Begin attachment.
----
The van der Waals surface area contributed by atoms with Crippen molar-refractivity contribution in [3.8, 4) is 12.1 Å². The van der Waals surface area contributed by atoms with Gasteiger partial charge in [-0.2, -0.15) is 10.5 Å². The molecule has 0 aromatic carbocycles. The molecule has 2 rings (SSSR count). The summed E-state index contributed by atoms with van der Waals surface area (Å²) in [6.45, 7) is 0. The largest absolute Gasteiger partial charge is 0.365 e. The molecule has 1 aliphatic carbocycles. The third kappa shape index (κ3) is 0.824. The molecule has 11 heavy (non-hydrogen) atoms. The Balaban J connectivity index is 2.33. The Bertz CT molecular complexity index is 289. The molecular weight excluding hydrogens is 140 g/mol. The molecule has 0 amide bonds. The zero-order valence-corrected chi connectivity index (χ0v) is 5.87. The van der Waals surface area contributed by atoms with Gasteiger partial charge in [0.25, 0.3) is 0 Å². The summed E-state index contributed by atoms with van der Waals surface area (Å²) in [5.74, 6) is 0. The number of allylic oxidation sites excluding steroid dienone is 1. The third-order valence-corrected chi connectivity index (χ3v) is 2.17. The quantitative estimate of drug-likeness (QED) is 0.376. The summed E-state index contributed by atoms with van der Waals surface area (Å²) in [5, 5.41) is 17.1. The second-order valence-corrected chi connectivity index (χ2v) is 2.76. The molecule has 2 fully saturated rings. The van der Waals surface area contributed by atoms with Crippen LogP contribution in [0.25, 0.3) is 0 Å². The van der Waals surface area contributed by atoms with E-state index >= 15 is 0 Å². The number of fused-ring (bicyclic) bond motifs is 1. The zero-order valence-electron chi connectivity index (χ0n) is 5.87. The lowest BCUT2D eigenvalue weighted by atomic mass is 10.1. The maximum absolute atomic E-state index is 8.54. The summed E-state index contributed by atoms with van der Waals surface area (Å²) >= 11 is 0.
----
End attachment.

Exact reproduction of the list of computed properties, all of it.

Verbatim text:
The van der Waals surface area contributed by atoms with Crippen molar-refractivity contribution in [3.8, 4) is 12.1 Å². The van der Waals surface area contributed by atoms with Gasteiger partial charge in [-0.2, -0.15) is 10.5 Å². The molecule has 0 aromatic carbocycles. The molecule has 2 rings (SSSR count). The summed E-state index contributed by atoms with van der Waals surface area (Å²) in [6.45, 7) is 0. The largest absolute Gasteiger partial charge is 0.365 e. The molecule has 1 aliphatic carbocycles. The third kappa shape index (κ3) is 0.824. The molecule has 11 heavy (non-hydrogen) atoms. The Balaban J connectivity index is 2.33. The Bertz CT molecular complexity index is 289. The molecular weight excluding hydrogens is 140 g/mol. The molecule has 0 amide bonds. The zero-order valence-corrected chi connectivity index (χ0v) is 5.87. The van der Waals surface area contributed by atoms with Gasteiger partial charge in [0.25, 0.3) is 0 Å². The summed E-state index contributed by atoms with van der Waals surface area (Å²) in [5.74, 6) is 0. The number of allylic oxidation sites excluding steroid dienone is 1. The third-order valence-corrected chi connectivity index (χ3v) is 2.17. The quantitative estimate of drug-likeness (QED) is 0.376. The summed E-state index contributed by atoms with van der Waals surface area (Å²) in [5, 5.41) is 17.1. The second-order valence-corrected chi connectivity index (χ2v) is 2.76. The molecule has 2 fully saturated rings. The van der Waals surface area contributed by atoms with Crippen LogP contribution in [0.25, 0.3) is 0 Å². The van der Waals surface area contributed by atoms with E-state index >= 15 is 0 Å². The number of fused-ring (bicyclic) bond motifs is 1. The zero-order valence-electron chi connectivity index (χ0n) is 5.87. The lowest BCUT2D eigenvalue weighted by atomic mass is 10.1. The maximum absolute atomic E-state index is 8.54. The summed E-state index contributed by atoms with van der Waals surface area (Å²) >= 11 is 0.